A program that uses smart phones to track and arrest graffiti vandals was launched Friday by the city of Los Angeles. It allows graffiti-cleaning crews equipped with smart phones to photograph the markings and upload them to a Los Angeles Police Department database.
Helps ID, and Track so that you can Apprehend, Prosecute and Seek Restitution.
Graffiti in Tustin in the last several months dropped about 21 percent compared to the same time period last year, according to recently released statistics from the city's Community Development Department.
June through September averaged 324 graffiti incidents each, compared to 411 during the same months last year. August saw the biggest decrease of 29 percent, with 443 cases in 2012 falling to 313 in 2013.
In this file photo, Police Services Officer Marcella Sambrano takes a photo of graffiti in Tustin. Tustin police use a database called TAGRS to document and track graffiti.
While graffiti activity has a cyclical nature, the reason for the recent decrease is unclear, said Amy Stonich, senior planner for the city and co-chair of the Neighborhood Improvement Task Force.
The task force, which brings together city staff, governmental agencies, police and other groups, has been working on the issue, along with the Tustin Against Graffiti (TAG) Task Force.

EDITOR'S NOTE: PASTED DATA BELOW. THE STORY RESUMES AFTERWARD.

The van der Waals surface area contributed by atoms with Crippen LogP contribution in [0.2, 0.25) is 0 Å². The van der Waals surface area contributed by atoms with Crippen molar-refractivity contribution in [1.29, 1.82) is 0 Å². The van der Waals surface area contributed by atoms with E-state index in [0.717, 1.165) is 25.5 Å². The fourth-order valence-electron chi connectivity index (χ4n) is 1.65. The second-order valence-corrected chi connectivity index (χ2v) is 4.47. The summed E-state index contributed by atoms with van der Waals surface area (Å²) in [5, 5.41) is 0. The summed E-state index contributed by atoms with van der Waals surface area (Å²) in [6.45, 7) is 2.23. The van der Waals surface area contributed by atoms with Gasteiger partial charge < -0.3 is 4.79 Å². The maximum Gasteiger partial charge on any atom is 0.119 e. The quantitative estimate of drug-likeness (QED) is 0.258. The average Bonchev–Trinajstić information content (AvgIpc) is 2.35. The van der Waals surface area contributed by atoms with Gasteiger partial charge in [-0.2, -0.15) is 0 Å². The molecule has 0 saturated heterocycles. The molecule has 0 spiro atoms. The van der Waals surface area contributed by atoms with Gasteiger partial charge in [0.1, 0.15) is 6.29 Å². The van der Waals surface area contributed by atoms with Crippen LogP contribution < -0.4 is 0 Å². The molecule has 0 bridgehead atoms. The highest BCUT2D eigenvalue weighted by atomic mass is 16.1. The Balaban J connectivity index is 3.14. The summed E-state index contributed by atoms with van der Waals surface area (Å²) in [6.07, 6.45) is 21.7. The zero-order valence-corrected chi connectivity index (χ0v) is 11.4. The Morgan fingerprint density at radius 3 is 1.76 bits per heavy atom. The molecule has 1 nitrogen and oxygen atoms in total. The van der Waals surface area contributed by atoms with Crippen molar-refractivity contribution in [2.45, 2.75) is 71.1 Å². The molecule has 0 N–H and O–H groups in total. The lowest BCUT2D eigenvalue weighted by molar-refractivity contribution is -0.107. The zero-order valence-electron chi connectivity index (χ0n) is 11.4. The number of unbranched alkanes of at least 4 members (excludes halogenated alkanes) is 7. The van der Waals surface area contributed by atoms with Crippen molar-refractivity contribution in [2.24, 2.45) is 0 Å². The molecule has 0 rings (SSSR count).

TAG, an internal committee formed in 2008, uses a database administered through the Orange County Sheriff's Department to track and find hotspots of graffiti, said Tustin police Lt. Paul Garaven. Tracking and Automated Graffiti Reporting System, or TAGRS, helps track similar graffiti and monikers. The gang unit and special enforcement detail can target areas where there are graffiti problems, if they can identify who is doing it through gang marks or affiliation, Garaven said.
Factors such as warm weather and no school are linked to increases in graffiti, said Elizabeth Binsack, community development director, at a recent Planning Commission meeting. However, this summer showed lower rates than previous years.
"I'm curious why it's lower this month," Stonich said. "For many months it was going up and all of a sudden it dropped off by quite a bit."
Arrests of gang members who are responsible for a lot of graffiti can lead to a reduction as well. But there have been no arrests that would correlate to the low numbers, according to Sgt. Andy Birozy.
Each 10-foot-by-10-foot area of graffiti is considered an "incident," and it costs $40 for cleanup by the city's contractor, Stonich said. If the person is caught and convicted, the city can collect restitution and be paid back for the cost, she added.
Residents are encouraged to call the city's graffiti removal hotline at 714-573-3111 to report incidents of graffiti in their neighborhoods.